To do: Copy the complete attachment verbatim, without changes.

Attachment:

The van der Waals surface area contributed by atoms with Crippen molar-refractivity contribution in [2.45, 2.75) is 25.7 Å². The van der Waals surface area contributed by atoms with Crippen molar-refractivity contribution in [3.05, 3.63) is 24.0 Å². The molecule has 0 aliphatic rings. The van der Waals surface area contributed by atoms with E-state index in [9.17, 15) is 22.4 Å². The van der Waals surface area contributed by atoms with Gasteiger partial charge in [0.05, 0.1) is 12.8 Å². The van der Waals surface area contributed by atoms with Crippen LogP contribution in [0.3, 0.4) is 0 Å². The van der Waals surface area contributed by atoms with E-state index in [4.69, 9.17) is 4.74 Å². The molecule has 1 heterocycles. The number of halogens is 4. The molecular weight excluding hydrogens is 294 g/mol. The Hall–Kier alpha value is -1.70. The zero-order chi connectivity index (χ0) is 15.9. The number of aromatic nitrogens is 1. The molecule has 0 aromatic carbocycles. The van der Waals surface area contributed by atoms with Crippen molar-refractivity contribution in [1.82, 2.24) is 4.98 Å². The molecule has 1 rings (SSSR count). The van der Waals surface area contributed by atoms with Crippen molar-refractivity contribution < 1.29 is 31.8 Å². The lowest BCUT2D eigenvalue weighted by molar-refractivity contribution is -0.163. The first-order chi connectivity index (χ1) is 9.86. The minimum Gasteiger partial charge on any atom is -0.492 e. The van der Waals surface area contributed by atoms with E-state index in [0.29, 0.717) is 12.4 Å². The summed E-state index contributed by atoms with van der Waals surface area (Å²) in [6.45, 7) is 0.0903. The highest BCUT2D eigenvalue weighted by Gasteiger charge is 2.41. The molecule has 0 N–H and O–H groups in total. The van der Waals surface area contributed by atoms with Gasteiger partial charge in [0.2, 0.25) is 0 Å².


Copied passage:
The van der Waals surface area contributed by atoms with Crippen molar-refractivity contribution in [2.45, 2.75) is 25.7 Å². The van der Waals surface area contributed by atoms with Crippen molar-refractivity contribution in [3.05, 3.63) is 24.0 Å². The molecule has 0 aliphatic rings. The van der Waals surface area contributed by atoms with E-state index in [9.17, 15) is 22.4 Å². The van der Waals surface area contributed by atoms with Gasteiger partial charge in [0.05, 0.1) is 12.8 Å². The van der Waals surface area contributed by atoms with Crippen LogP contribution in [0.3, 0.4) is 0 Å². The van der Waals surface area contributed by atoms with E-state index in [4.69, 9.17) is 4.74 Å². The molecule has 1 heterocycles. The number of halogens is 4. The molecular weight excluding hydrogens is 294 g/mol. The Hall–Kier alpha value is -1.70. The zero-order chi connectivity index (χ0) is 15.9. The number of aromatic nitrogens is 1. The molecule has 0 aromatic carbocycles. The van der Waals surface area contributed by atoms with Crippen molar-refractivity contribution in [1.82, 2.24) is 4.98 Å². The molecule has 1 rings (SSSR count). The van der Waals surface area contributed by atoms with Crippen molar-refractivity contribution < 1.29 is 31.8 Å². The lowest BCUT2D eigenvalue weighted by molar-refractivity contribution is -0.163. The first-order chi connectivity index (χ1) is 9.86. The minimum Gasteiger partial charge on any atom is -0.492 e. The van der Waals surface area contributed by atoms with E-state index in [0.29, 0.717) is 12.4 Å². The summed E-state index contributed by atoms with van der Waals surface area (Å²) in [6.45, 7) is 0.0903. The highest BCUT2D eigenvalue weighted by Gasteiger charge is 2.41. The molecule has 0 N–H and O–H groups in total. The van der Waals surface area contributed by atoms with Gasteiger partial charge in [0.2, 0.25) is 0 Å².